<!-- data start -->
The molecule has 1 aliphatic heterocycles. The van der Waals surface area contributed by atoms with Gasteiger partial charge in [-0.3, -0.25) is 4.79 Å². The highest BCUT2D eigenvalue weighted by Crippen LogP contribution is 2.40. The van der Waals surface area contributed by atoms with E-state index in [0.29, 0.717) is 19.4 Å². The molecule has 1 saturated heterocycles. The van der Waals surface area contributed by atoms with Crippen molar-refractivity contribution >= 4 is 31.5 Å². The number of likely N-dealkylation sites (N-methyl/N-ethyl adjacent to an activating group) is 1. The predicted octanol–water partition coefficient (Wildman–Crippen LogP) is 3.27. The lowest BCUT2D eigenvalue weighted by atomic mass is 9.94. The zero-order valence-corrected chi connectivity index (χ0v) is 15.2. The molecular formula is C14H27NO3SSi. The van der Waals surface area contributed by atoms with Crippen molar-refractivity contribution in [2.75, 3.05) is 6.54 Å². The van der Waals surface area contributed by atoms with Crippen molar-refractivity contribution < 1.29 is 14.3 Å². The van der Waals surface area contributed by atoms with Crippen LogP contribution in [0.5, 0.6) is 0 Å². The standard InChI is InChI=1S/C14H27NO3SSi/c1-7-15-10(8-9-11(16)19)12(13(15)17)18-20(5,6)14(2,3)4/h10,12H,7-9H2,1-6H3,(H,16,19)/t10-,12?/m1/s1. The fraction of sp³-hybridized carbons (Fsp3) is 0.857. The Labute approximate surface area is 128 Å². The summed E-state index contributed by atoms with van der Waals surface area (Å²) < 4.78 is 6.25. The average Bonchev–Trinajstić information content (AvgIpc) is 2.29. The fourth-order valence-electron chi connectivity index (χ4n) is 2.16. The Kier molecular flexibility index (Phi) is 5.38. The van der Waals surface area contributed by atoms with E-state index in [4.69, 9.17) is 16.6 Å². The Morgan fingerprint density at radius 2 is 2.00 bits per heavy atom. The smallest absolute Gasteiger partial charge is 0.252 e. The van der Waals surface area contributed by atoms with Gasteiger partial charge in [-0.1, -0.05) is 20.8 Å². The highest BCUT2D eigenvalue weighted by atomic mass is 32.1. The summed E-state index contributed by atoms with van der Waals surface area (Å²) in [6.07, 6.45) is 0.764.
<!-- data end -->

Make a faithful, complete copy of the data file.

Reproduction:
The molecule has 1 aliphatic heterocycles. The van der Waals surface area contributed by atoms with Gasteiger partial charge in [-0.3, -0.25) is 4.79 Å². The highest BCUT2D eigenvalue weighted by Crippen LogP contribution is 2.40. The van der Waals surface area contributed by atoms with E-state index in [0.29, 0.717) is 19.4 Å². The molecule has 1 saturated heterocycles. The van der Waals surface area contributed by atoms with Crippen molar-refractivity contribution >= 4 is 31.5 Å². The number of likely N-dealkylation sites (N-methyl/N-ethyl adjacent to an activating group) is 1. The predicted octanol–water partition coefficient (Wildman–Crippen LogP) is 3.27. The lowest BCUT2D eigenvalue weighted by atomic mass is 9.94. The zero-order valence-corrected chi connectivity index (χ0v) is 15.2. The molecular formula is C14H27NO3SSi. The van der Waals surface area contributed by atoms with Crippen molar-refractivity contribution in [2.75, 3.05) is 6.54 Å². The van der Waals surface area contributed by atoms with Crippen molar-refractivity contribution < 1.29 is 14.3 Å². The van der Waals surface area contributed by atoms with Crippen LogP contribution in [0.5, 0.6) is 0 Å². The standard InChI is InChI=1S/C14H27NO3SSi/c1-7-15-10(8-9-11(16)19)12(13(15)17)18-20(5,6)14(2,3)4/h10,12H,7-9H2,1-6H3,(H,16,19)/t10-,12?/m1/s1. The fraction of sp³-hybridized carbons (Fsp3) is 0.857. The Labute approximate surface area is 128 Å². The summed E-state index contributed by atoms with van der Waals surface area (Å²) < 4.78 is 6.25. The average Bonchev–Trinajstić information content (AvgIpc) is 2.29. The fourth-order valence-electron chi connectivity index (χ4n) is 2.16. The Kier molecular flexibility index (Phi) is 5.38. The van der Waals surface area contributed by atoms with E-state index in [4.69, 9.17) is 16.6 Å². The Morgan fingerprint density at radius 2 is 2.00 bits per heavy atom. The smallest absolute Gasteiger partial charge is 0.252 e. The van der Waals surface area contributed by atoms with Gasteiger partial charge in [-0.1, -0.05) is 20.8 Å². The highest BCUT2D eigenvalue weighted by atomic mass is 32.1. The summed E-state index contributed by atoms with van der Waals surface area (Å²) in [6.07, 6.45) is 0.764.